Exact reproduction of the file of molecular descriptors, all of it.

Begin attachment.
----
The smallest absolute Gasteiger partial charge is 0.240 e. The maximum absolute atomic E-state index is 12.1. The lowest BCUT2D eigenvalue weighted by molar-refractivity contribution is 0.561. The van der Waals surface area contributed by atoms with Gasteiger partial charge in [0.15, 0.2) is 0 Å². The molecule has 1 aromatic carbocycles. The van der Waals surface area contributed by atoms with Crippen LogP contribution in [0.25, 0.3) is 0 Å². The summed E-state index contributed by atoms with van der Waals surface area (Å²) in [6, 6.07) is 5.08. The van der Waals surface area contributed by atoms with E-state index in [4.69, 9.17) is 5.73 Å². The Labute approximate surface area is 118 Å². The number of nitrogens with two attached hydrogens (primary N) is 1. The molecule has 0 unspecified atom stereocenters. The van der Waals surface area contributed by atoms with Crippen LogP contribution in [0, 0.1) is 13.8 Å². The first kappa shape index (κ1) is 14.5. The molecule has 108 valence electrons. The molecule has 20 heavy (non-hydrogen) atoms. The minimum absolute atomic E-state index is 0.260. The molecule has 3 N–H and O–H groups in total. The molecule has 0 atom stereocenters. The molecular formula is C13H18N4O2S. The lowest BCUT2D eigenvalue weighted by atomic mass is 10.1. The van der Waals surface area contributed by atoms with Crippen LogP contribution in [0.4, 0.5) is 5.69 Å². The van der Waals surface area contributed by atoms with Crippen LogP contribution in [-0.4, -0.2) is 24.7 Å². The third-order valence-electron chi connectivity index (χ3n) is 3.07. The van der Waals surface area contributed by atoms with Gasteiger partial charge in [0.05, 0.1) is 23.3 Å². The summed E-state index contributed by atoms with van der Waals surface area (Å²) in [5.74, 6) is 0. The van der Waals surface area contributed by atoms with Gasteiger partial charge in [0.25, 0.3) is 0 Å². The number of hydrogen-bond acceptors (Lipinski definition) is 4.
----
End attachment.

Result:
The smallest absolute Gasteiger partial charge is 0.240 e. The maximum absolute atomic E-state index is 12.1. The lowest BCUT2D eigenvalue weighted by molar-refractivity contribution is 0.561. The van der Waals surface area contributed by atoms with Gasteiger partial charge in [0.15, 0.2) is 0 Å². The molecule has 1 aromatic carbocycles. The van der Waals surface area contributed by atoms with Crippen LogP contribution in [0.25, 0.3) is 0 Å². The summed E-state index contributed by atoms with van der Waals surface area (Å²) in [6, 6.07) is 5.08. The van der Waals surface area contributed by atoms with E-state index in [4.69, 9.17) is 5.73 Å². The Labute approximate surface area is 118 Å². The number of nitrogens with two attached hydrogens (primary N) is 1. The molecule has 0 unspecified atom stereocenters. The van der Waals surface area contributed by atoms with Crippen LogP contribution in [0, 0.1) is 13.8 Å². The first kappa shape index (κ1) is 14.5. The molecule has 108 valence electrons. The molecule has 20 heavy (non-hydrogen) atoms. The minimum absolute atomic E-state index is 0.260. The molecule has 3 N–H and O–H groups in total. The molecule has 0 atom stereocenters. The molecular formula is C13H18N4O2S. The lowest BCUT2D eigenvalue weighted by atomic mass is 10.1. The van der Waals surface area contributed by atoms with Crippen LogP contribution in [0.4, 0.5) is 5.69 Å². The van der Waals surface area contributed by atoms with Crippen LogP contribution in [-0.4, -0.2) is 24.7 Å². The third-order valence-electron chi connectivity index (χ3n) is 3.07. The van der Waals surface area contributed by atoms with Gasteiger partial charge in [0.05, 0.1) is 23.3 Å². The summed E-state index contributed by atoms with van der Waals surface area (Å²) in [5.74, 6) is 0. The van der Waals surface area contributed by atoms with Gasteiger partial charge in [0.25, 0.3) is 0 Å². The number of hydrogen-bond acceptors (Lipinski definition) is 4.